Attention deficit hyperactivity disorder (ADHD) is a chronic condition that most often affects children, but can continue into adulthood. ADHD is characterized by these behaviors:

  • Hyperactivity
  • Impulsivity
  • Inattention.

While no definitive cause has been established, many scientists hypothesize that the causes of ADHD are genetic. Researchers are studying environmental factors, food additives and brain structure in an attempt to find out why many children develop this condition (National Institute of Mental Health, 2008).

The choice of ADHD treatment depends on an individual’s specific symptoms. Because no cure for ADHD currently exists, treatments revolve around minimizing the symptoms to improve quality of life. The most common method for treating ADHD is a combination of medication and therapy.

ADHD Medication

Medications for ADHD affect neurotransmitters in the brain and appear to balance out brain chemicals that affect behavior. Stimulants are the most common type of medication for ADHD. These include:

  • Amphetamine
  • Dexmethylphenidate
  • Dextroamphetamine
  • Methylphenidate.

In some cases, selective norepinephrine reuptake inhibitors (SNRIs) such as atomoxetine may be used.

Different medications tend to work better or cause side effects of varying intesity for different people. ADHD patients may have to try a few medications before finding one that results in the greatest reduction of symptoms with the fewest side effects. As your physician attempts to find an effective ADHD medication, keep in mind that some side effects subside within a month of starting the medication. You doctor can best monitor the effectiveness of the medication when you provide accurate reports of its benefits and side effects.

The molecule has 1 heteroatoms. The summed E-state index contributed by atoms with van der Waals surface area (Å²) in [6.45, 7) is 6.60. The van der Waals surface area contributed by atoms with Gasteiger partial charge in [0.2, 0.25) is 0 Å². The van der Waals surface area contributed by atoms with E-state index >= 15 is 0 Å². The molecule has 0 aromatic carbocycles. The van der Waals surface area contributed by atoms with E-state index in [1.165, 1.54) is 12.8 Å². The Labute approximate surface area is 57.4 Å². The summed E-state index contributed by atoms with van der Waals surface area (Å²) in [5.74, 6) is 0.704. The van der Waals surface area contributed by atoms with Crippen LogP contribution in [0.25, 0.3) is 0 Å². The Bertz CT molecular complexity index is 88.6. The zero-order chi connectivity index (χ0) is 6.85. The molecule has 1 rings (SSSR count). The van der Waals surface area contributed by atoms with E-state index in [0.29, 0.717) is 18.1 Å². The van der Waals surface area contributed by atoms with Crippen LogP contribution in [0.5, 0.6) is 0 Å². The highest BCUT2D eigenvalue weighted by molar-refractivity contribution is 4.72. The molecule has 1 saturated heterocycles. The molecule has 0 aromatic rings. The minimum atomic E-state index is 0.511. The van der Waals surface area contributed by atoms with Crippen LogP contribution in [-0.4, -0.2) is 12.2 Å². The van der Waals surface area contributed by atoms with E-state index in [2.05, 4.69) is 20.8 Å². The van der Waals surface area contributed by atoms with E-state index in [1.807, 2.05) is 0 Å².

Therapy for ADHD

Those who wish to focus on treating ADHD naturally, without medication, rely on psychotherapy. Therapy teaches children to monitor and modify their behavior and to develop social skills. Patients can develop routines and learn self-control techniques, resulting in appropriate responses to everyday challenges and increasing self-esteem.

Therapy for ADHD can be individual or it can involve meeting with a therapist and a group of other individuals with ADHD. Family therapy is often recommended to help family members deal with emotional and relationship challenges and to learn how to provide support.

The common therapeutic models for ADHD include:

  • Behavioral therapy/behavior modification
  • Meta-cognitive therapy
  • Psychotherapy
  • Social skills training.

Dietary Changes and Supplements

Scientists have found no hard evidence that any type of diet causes ADHD, and no specific “ADHD diet” has been designed to reduce symptoms. Some research suggests that food additives may exacerbate hyperactivity but results have been inconclusive. Speak to your doctor before limiting your child’s diet in any way.

Managing ADHD

Parents and families of children with ADHD find that changing the home environment can help prevent ADHD symptoms from worsening. The following may help with ADHD symptoms:

Being patient and keeping realistic behavior expectations Keeping a schedule for meals, bedtimes and naps Making sure the child gets enough sleep and avoids stress Showing the child a lot of affection Working to increase the child’s self-esteem and sense of discipline.

Resources

Mayo Clinic Staff. (2009). Attention-deficit/hyperactivity disorder (ADHD). Retrieved August 15, 2010, from http://mayoclinic.com/health/adhd/DS00275.

Mayo Clinic Staff. (2009). ADHD diet: Do food additives cause hyperactivity? Retrieved August 15, 2010, from http://www.mayoclinic.com/health/adhd/AN01721.

National Institute of Mental Health. (2008). Attention deficit hyperactivity disorder (ADHD). Retrieved August 15, 2010, from http://www.nimh.nih.gov/health/publications/attention-deficit-hyperactivity-disorder/complete-index.shtml.

 Posted on : June 14, 2014